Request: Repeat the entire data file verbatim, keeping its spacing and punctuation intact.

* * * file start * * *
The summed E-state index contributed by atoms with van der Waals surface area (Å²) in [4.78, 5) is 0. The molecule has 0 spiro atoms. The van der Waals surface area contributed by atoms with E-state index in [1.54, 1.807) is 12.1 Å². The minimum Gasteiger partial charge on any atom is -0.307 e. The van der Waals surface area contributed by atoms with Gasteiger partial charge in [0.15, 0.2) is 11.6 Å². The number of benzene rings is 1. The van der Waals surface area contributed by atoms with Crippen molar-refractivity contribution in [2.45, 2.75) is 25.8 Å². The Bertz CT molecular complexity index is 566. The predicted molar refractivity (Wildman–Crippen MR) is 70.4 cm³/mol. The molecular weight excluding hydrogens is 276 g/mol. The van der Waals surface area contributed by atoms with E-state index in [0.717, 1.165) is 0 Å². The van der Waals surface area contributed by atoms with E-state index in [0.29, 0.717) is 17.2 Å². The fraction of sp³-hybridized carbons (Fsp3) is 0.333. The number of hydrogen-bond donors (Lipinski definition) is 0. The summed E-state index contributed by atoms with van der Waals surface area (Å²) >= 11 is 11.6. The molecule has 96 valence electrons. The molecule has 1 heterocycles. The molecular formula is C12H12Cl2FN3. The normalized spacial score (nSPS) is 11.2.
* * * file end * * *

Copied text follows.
The summed E-state index contributed by atoms with van der Waals surface area (Å²) in [4.78, 5) is 0. The molecule has 0 spiro atoms. The van der Waals surface area contributed by atoms with E-state index in [1.54, 1.807) is 12.1 Å². The minimum Gasteiger partial charge on any atom is -0.307 e. The van der Waals surface area contributed by atoms with Gasteiger partial charge in [0.15, 0.2) is 11.6 Å². The number of benzene rings is 1. The van der Waals surface area contributed by atoms with Crippen molar-refractivity contribution in [2.45, 2.75) is 25.8 Å². The Bertz CT molecular complexity index is 566. The predicted molar refractivity (Wildman–Crippen MR) is 70.4 cm³/mol. The molecular weight excluding hydrogens is 276 g/mol. The van der Waals surface area contributed by atoms with E-state index in [0.717, 1.165) is 0 Å². The van der Waals surface area contributed by atoms with E-state index in [0.29, 0.717) is 17.2 Å². The fraction of sp³-hybridized carbons (Fsp3) is 0.333. The number of hydrogen-bond donors (Lipinski definition) is 0. The summed E-state index contributed by atoms with van der Waals surface area (Å²) >= 11 is 11.6. The molecule has 96 valence electrons. The molecule has 1 heterocycles. The molecular formula is C12H12Cl2FN3. The normalized spacial score (nSPS) is 11.2.